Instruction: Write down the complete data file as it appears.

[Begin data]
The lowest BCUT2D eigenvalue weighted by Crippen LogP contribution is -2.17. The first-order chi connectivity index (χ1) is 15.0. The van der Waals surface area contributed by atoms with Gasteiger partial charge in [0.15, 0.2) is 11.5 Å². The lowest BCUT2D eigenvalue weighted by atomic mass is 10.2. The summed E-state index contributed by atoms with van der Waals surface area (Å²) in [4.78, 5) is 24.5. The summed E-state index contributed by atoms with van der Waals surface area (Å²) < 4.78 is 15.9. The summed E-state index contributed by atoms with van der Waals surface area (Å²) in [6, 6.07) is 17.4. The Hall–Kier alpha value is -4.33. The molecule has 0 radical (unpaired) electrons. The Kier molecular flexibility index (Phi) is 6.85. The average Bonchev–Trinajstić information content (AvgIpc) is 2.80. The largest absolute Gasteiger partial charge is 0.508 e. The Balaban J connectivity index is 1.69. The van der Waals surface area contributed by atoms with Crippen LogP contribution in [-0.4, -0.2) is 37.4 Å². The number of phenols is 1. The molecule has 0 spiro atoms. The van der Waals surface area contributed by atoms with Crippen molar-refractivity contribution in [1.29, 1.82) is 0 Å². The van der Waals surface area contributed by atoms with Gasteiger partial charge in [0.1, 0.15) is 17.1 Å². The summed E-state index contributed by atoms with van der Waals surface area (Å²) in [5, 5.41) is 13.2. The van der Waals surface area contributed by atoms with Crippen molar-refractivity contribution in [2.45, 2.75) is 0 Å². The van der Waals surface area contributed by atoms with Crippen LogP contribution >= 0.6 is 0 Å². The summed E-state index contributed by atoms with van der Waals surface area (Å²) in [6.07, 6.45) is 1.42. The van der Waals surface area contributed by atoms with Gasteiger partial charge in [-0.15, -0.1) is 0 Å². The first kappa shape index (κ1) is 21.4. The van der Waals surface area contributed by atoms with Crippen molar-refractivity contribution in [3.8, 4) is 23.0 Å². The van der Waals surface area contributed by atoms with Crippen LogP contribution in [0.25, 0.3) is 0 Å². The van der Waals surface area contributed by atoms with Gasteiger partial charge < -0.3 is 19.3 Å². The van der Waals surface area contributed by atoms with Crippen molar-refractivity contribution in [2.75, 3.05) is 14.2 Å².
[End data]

The lowest BCUT2D eigenvalue weighted by Crippen LogP contribution is -2.17. The first-order chi connectivity index (χ1) is 15.0. The van der Waals surface area contributed by atoms with Gasteiger partial charge in [0.15, 0.2) is 11.5 Å². The lowest BCUT2D eigenvalue weighted by atomic mass is 10.2. The summed E-state index contributed by atoms with van der Waals surface area (Å²) in [4.78, 5) is 24.5. The summed E-state index contributed by atoms with van der Waals surface area (Å²) < 4.78 is 15.9. The summed E-state index contributed by atoms with van der Waals surface area (Å²) in [6, 6.07) is 17.4. The Hall–Kier alpha value is -4.33. The molecule has 0 radical (unpaired) electrons. The Kier molecular flexibility index (Phi) is 6.85. The average Bonchev–Trinajstić information content (AvgIpc) is 2.80. The largest absolute Gasteiger partial charge is 0.508 e. The Balaban J connectivity index is 1.69. The van der Waals surface area contributed by atoms with Crippen LogP contribution in [-0.4, -0.2) is 37.4 Å². The number of phenols is 1. The molecule has 0 spiro atoms. The van der Waals surface area contributed by atoms with Crippen molar-refractivity contribution in [1.29, 1.82) is 0 Å². The van der Waals surface area contributed by atoms with Gasteiger partial charge in [0.1, 0.15) is 17.1 Å². The summed E-state index contributed by atoms with van der Waals surface area (Å²) in [5, 5.41) is 13.2. The van der Waals surface area contributed by atoms with Crippen molar-refractivity contribution in [2.45, 2.75) is 0 Å². The van der Waals surface area contributed by atoms with Crippen LogP contribution >= 0.6 is 0 Å². The summed E-state index contributed by atoms with van der Waals surface area (Å²) in [6.07, 6.45) is 1.42. The van der Waals surface area contributed by atoms with Gasteiger partial charge in [-0.15, -0.1) is 0 Å². The first kappa shape index (κ1) is 21.4. The van der Waals surface area contributed by atoms with Crippen molar-refractivity contribution in [3.8, 4) is 23.0 Å². The van der Waals surface area contributed by atoms with Crippen LogP contribution in [0.25, 0.3) is 0 Å². The van der Waals surface area contributed by atoms with Gasteiger partial charge < -0.3 is 19.3 Å². The van der Waals surface area contributed by atoms with Crippen molar-refractivity contribution in [2.75, 3.05) is 14.2 Å².